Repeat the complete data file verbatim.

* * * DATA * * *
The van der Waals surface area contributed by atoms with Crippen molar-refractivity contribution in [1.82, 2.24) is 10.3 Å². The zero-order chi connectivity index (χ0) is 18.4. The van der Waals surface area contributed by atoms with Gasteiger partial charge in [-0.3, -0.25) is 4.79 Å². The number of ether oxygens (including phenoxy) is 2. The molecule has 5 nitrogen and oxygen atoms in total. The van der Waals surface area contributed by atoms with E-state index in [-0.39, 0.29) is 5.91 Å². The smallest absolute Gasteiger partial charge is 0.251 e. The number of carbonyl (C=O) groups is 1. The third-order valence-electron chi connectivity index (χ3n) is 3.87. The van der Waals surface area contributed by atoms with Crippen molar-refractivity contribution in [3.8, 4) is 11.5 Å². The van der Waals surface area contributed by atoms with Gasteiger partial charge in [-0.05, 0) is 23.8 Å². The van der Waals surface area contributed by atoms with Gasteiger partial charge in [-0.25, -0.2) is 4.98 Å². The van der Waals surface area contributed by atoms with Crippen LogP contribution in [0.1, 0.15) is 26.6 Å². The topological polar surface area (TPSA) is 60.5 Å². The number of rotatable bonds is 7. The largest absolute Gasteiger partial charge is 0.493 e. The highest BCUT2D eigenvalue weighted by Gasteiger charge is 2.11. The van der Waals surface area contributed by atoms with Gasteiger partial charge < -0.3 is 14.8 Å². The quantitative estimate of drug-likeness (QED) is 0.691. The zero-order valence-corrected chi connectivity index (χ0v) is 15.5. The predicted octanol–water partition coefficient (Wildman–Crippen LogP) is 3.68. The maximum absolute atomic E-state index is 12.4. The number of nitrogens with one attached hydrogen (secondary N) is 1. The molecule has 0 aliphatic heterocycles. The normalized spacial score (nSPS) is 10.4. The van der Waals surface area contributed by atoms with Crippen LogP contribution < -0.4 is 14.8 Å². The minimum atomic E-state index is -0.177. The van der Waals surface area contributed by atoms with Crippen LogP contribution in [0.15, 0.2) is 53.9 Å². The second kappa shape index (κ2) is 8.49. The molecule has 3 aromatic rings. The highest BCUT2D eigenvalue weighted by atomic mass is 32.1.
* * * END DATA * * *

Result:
The van der Waals surface area contributed by atoms with Crippen molar-refractivity contribution in [1.82, 2.24) is 10.3 Å². The zero-order chi connectivity index (χ0) is 18.4. The van der Waals surface area contributed by atoms with Gasteiger partial charge in [-0.3, -0.25) is 4.79 Å². The number of ether oxygens (including phenoxy) is 2. The molecule has 5 nitrogen and oxygen atoms in total. The van der Waals surface area contributed by atoms with E-state index in [-0.39, 0.29) is 5.91 Å². The smallest absolute Gasteiger partial charge is 0.251 e. The number of carbonyl (C=O) groups is 1. The third-order valence-electron chi connectivity index (χ3n) is 3.87. The van der Waals surface area contributed by atoms with Crippen molar-refractivity contribution in [3.8, 4) is 11.5 Å². The van der Waals surface area contributed by atoms with Gasteiger partial charge in [-0.05, 0) is 23.8 Å². The van der Waals surface area contributed by atoms with Gasteiger partial charge in [-0.25, -0.2) is 4.98 Å². The van der Waals surface area contributed by atoms with Crippen LogP contribution in [0.1, 0.15) is 26.6 Å². The topological polar surface area (TPSA) is 60.5 Å². The number of rotatable bonds is 7. The largest absolute Gasteiger partial charge is 0.493 e. The highest BCUT2D eigenvalue weighted by Gasteiger charge is 2.11. The van der Waals surface area contributed by atoms with Gasteiger partial charge < -0.3 is 14.8 Å². The quantitative estimate of drug-likeness (QED) is 0.691. The zero-order valence-corrected chi connectivity index (χ0v) is 15.5. The predicted octanol–water partition coefficient (Wildman–Crippen LogP) is 3.68. The maximum absolute atomic E-state index is 12.4. The number of nitrogens with one attached hydrogen (secondary N) is 1. The molecule has 0 aliphatic heterocycles. The normalized spacial score (nSPS) is 10.4. The van der Waals surface area contributed by atoms with Crippen LogP contribution < -0.4 is 14.8 Å². The minimum atomic E-state index is -0.177. The van der Waals surface area contributed by atoms with Crippen LogP contribution in [0.15, 0.2) is 53.9 Å². The second kappa shape index (κ2) is 8.49. The molecule has 3 aromatic rings. The highest BCUT2D eigenvalue weighted by atomic mass is 32.1.